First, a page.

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Middle Bit: Gov. Reynolds announces “This is Iowa” campaign

Governor Kim Reynolds announced this week this the “This is Iowa” campaign, a new effort to encourage people from across the nation to visit, live and work in Iowa. The campaign is designed to spur economic growth by revealing the great quality of life that is available in the state.

As part of the campaign launch a video was released today, capturing New York residents realizing how Iowa is not only cost-effective, but home to modern amenities, short commutes and award-winning recreation and culture.

“Iowa is the best place in America to live, work, and raise a family,” said Gov. Reynolds. “With the entire country struggling to attract and train a quality workforce, Iowa has taken the lead in addressing this challenge holistically. This is Iowa will raise awareness to the numerous opportunities that exist to establish careers, raise families and have new experiences. There has never been a better time to tell our story and to encourage both businesses and people to make Iowa their home.”

Through a variety of communication channels including advertising and social media, the campaign will reach out to those outside the state showing what it’s really like to visit, work and live in Iowa.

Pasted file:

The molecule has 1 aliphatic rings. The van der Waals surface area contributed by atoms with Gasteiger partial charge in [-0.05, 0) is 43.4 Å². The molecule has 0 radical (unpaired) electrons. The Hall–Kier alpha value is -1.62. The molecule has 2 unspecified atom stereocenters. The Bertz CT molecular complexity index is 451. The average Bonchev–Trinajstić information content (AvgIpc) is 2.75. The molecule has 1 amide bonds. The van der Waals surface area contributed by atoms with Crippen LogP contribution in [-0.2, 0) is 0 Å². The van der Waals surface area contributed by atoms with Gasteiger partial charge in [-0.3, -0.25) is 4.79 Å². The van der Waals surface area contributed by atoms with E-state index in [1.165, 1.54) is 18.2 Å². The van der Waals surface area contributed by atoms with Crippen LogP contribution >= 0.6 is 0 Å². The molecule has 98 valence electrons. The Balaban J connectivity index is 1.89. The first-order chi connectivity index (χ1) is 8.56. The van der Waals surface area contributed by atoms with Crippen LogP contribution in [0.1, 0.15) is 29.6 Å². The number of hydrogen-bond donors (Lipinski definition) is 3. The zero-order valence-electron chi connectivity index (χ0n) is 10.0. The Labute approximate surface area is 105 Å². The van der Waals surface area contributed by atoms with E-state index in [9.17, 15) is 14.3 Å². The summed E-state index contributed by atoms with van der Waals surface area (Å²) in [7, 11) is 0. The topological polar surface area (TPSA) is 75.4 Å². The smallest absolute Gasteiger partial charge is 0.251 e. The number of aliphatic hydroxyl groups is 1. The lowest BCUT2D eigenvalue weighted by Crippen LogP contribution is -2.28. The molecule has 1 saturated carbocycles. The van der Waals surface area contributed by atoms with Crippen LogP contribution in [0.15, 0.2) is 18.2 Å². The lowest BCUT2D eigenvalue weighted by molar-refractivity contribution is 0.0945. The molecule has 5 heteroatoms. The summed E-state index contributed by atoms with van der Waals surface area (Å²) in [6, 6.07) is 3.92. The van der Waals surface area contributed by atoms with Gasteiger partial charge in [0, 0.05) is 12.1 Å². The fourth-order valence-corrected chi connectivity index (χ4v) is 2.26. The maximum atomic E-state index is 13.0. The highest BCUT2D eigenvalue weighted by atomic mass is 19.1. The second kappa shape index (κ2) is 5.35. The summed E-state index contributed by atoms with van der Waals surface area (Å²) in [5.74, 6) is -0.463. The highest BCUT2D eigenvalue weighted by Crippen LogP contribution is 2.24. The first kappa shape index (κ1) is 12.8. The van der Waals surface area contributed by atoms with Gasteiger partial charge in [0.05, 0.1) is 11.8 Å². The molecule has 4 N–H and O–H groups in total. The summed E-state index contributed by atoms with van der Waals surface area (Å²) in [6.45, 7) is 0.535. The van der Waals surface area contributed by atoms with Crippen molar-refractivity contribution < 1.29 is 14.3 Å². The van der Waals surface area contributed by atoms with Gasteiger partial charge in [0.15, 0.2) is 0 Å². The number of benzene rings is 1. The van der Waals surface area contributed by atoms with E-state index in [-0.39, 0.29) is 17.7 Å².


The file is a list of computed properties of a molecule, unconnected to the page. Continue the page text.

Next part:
Smart Ag opens new company headquarters in Ames

Smart Ag, a technology company that develops autonomous farming solutions for row crop agriculture, announced the opening of its headquarters this spring at 1115 South Bell Ave. in Ames.

The 12,000-square-foot facility devotes half of its floorplan to office space for a growing number of employees, currently 25. The other half has been designed to meet Smart Ag’s unique research and development and manufacturing needs.

“This is an incredibly exciting time for Smart Ag,” said Colin Hurd, Smart Ag Founder and CEO, in an announcement. “As we plan for the future, this new facility allows us to grow and legitimize all aspects of our business – engineering, manufacturing, and backhouse operations. At this time, we are occupying less than half of our total space. We see this as an opportunity to successfully scale our business, and our amazing team, over the next several years as we look to commercialize the AutoCart application next fall.”

Smart Ag, formerly housed within Iowa State University’s Research Park, designed its headquarters specifically for commercialization of its AutoCart product, a software application that fully automates a grain cart tractor.

“We have an efficient, thoughtfully laid out research and development space that will allow us to meet the demand of commercialization for our AutoCart product,” Hurd said. “This, combined with new production space, holds endless possibilities for the future of Smart Ag.”

The new headquarters includes an open-concept format and a second-floor area overlooking the production space that provides both functionality and inspiration for Smart Ag’s innovative work – bringing a fun and modern twist to agriculture.

TAI to hold Diversity & Inclusion Lunch and Learn

Panelists from Dwolla, Collins Aerospace, CUNA Mutual, and Geonetric will discuss workplace policies for better company culture at the Diversity and Inclusion Lunch and Learn on Friday, June 28.

The panel will explore how Iowa’s technology industry can provide women, LGBTQ individuals, people of color, and rural Iowans equal opportunities within the workplace.